China's transport, tanker & heavy lift aircraft


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And also I can't add up all the YY-20A that has been built so far. With the last 8 seen so far in a january satellite picture, what is the total visually confirmed YY-20A? 23?


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So is there in fact no meaningful distinction on "tanker" vs "cargo" Y-20Bs, they're all interchangeable?

That is the understanding.
However as I wrote Y-20B as a tanker lacks the centreline fuselage refuelling position that YY-20A has.

Have there been any recent updates on the progress of the type?

I don't know, what is an update defined as?
We are basically just waiting for pictures of the type in service, which predictably will be long delayed after it actually occurs


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He wrote "MTT" which probably means "MRTT" which is an aircraft that can operate as both a tanker or a transport, and that is what we expect all standard Y-20Bs to be able to do by virtue of wing pods (no Centreline fuselage pod)

That said I'm also really not a big fan of these oversimplified graphs he makes.
The sad fact is that we live in a world where the oversimplified graphs from some twitter user is more accuracy and informative than virtually all think tank and government reports.


Refueling J-20s.




Looks like 3 is a common denominator in this picture.

21 Y21 divided by 3 = 7
6 greenish yellow Y20 at bottom left of enlarged picture divide by 3 = 6
6 dark color Y20 at the left bottom of enlarged picture divide by 3 = 2
another 3 dark color Y20 at the top left of the enlarge picture divide by 3 = 1

May be, just may be there is an equation like

X * 3 * P = AP

3 is a constant

X = # of production line
P = production turn-over cycle per year

AP = Annual Production number.

Don't take this seriously, just something suddently flashed through my mind. Other satellite images may showed otherwise.


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Due to the lower resolution of the latest satellite photograph of Xi'an AC, it should be noted that rough guess-timates is what I can only do at best.

Firstly, for the Y-20s with grey paint - Due to them having nearly similar color to their respective shadows on the ground, it is very difficult to ascertain the engine's dimensions from guess-timations. So we'll leave them at that.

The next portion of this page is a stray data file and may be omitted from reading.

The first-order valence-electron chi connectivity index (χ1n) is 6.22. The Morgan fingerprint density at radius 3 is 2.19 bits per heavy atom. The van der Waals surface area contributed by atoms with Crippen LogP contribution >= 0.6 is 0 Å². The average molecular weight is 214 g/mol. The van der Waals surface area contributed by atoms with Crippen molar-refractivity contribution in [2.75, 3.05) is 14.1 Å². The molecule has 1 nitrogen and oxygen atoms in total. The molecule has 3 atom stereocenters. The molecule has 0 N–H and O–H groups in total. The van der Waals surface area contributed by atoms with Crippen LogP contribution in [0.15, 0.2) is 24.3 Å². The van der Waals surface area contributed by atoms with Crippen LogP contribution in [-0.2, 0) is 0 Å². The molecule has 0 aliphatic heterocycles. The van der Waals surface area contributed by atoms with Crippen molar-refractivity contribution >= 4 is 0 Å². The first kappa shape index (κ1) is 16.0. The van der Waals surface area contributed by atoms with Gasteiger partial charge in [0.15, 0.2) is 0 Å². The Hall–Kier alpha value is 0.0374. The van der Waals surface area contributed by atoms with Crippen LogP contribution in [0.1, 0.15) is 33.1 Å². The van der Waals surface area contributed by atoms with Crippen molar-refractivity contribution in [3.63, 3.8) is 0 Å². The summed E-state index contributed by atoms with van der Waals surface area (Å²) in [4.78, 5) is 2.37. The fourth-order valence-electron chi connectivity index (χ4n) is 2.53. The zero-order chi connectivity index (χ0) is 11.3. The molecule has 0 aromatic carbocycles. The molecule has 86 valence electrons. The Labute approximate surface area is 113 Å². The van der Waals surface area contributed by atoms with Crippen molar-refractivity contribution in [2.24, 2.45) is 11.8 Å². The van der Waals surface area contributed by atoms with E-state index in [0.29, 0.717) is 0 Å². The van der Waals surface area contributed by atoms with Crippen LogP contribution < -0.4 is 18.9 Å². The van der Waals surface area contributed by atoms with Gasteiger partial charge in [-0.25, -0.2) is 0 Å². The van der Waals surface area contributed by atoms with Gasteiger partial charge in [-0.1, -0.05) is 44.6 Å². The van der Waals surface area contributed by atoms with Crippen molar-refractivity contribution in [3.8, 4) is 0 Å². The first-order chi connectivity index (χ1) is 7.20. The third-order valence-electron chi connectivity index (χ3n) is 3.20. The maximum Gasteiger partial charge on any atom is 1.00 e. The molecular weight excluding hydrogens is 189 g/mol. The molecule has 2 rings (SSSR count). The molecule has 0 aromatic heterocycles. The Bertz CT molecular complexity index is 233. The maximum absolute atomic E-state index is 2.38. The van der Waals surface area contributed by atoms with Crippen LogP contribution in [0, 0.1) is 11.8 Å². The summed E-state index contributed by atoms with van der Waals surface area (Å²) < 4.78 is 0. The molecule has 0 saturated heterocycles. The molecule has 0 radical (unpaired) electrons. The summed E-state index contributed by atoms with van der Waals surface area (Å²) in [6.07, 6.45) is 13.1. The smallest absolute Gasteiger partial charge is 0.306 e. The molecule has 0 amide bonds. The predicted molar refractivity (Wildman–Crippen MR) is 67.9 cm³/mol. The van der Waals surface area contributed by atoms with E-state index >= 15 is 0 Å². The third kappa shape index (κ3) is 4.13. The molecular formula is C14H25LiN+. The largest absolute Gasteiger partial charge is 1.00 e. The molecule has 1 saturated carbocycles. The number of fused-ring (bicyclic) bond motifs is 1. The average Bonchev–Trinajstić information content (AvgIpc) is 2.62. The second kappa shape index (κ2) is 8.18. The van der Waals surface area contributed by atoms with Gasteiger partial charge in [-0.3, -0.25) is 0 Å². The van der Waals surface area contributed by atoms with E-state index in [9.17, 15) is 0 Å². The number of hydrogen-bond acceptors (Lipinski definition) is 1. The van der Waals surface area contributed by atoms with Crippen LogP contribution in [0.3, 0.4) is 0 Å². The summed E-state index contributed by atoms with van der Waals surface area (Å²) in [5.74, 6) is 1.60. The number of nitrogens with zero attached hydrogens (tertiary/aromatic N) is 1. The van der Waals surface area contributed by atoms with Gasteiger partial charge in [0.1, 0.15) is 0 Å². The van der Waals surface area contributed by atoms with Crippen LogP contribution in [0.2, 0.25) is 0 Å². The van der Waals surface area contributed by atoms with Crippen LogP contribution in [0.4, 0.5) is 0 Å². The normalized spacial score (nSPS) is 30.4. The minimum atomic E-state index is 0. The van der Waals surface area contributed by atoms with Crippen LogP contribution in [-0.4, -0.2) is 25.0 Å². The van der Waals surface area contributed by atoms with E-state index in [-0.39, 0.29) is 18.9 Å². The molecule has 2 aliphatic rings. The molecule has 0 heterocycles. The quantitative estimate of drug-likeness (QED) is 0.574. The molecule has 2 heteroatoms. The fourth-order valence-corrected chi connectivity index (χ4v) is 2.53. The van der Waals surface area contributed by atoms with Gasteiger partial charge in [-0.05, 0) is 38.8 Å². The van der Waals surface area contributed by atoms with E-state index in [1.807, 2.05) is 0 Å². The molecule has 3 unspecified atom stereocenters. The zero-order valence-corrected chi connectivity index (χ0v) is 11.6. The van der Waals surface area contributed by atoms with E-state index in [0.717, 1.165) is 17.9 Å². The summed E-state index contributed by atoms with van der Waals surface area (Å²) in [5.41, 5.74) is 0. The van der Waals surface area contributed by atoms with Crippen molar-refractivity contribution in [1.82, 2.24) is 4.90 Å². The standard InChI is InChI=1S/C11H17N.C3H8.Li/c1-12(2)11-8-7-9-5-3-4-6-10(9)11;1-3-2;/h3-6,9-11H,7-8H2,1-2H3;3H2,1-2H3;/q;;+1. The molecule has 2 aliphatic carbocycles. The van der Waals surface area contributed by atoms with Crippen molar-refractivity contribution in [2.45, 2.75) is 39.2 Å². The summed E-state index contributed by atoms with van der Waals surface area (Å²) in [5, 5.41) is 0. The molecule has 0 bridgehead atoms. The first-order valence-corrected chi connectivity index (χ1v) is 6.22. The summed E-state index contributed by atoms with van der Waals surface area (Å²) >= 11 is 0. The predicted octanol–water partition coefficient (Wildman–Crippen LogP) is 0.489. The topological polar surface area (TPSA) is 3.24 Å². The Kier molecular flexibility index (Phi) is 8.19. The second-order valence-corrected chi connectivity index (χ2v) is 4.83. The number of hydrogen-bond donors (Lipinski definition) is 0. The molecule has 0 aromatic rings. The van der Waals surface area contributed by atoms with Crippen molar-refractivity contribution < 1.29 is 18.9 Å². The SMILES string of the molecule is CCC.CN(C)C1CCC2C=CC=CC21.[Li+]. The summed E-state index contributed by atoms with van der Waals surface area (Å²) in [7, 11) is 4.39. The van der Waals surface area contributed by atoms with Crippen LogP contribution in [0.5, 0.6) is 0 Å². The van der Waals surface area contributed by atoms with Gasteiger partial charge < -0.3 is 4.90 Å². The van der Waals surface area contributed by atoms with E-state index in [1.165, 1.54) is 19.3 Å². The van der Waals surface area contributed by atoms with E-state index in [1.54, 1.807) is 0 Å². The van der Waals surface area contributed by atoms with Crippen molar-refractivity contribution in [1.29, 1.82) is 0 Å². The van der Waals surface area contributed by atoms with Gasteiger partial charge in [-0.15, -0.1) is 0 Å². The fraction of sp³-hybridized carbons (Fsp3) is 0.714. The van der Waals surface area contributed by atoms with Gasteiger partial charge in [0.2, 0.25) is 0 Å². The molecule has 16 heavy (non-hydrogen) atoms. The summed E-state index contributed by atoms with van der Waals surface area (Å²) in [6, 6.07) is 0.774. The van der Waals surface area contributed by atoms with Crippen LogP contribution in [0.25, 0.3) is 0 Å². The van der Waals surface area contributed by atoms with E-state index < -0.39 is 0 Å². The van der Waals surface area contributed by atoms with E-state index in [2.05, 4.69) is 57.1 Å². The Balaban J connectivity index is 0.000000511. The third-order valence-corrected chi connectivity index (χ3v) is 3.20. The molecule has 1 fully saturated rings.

That leaves the Y-20s with green primer, as their color sharply contrasts with their respective shadows on the ground.


While I don't have first-hand information on the exact dimensions of the WS-18 and WS-20 (including their engine cowlings) - I do believe that resorting to roughly comparing the diameter of the engine cowlings of the WS-18 and WS-20 versus the fuselage diameter of the Y-20 should work somewhat.


Hence, with the prior setting in place - It can be said (both from observations of real-life photographs and the above CG illustration by @Astrosiren on Weibo) that the WS-18's diameter is roughly one-third to one-fourth that of the Y-20, whereas the WS-20's diameter is roughly one-half that of the Y-20.

Also, it should be noted that the engine cowling of the WS-18 does extend slightly beneath the leading edge of the wings of Y-20/A, whereas the engine cowling of WS-20s ends roughly almost right at the leading edge of the wings of the Y-20B. Again, clarification - Due to the (understandably slightly slanted) angle of the satellite taking the above photograph relative to the individual Y-20s on the ground, such method can still result in some degree of uncertainties with such methodology.

Therefore, from personal observation and guess-timations of the photograph - I believe that there are most likely at least some number of Y-20s in green primer that are of the Y-20B variant (i.e. with WS-20 engines) at Xi'an AC as late as early this month.

In the meantime, there may be two Y-20/As in green primer on the right side of the 1st photograph with WS-18 engines, though I'm not so sure whether that's the actual case.
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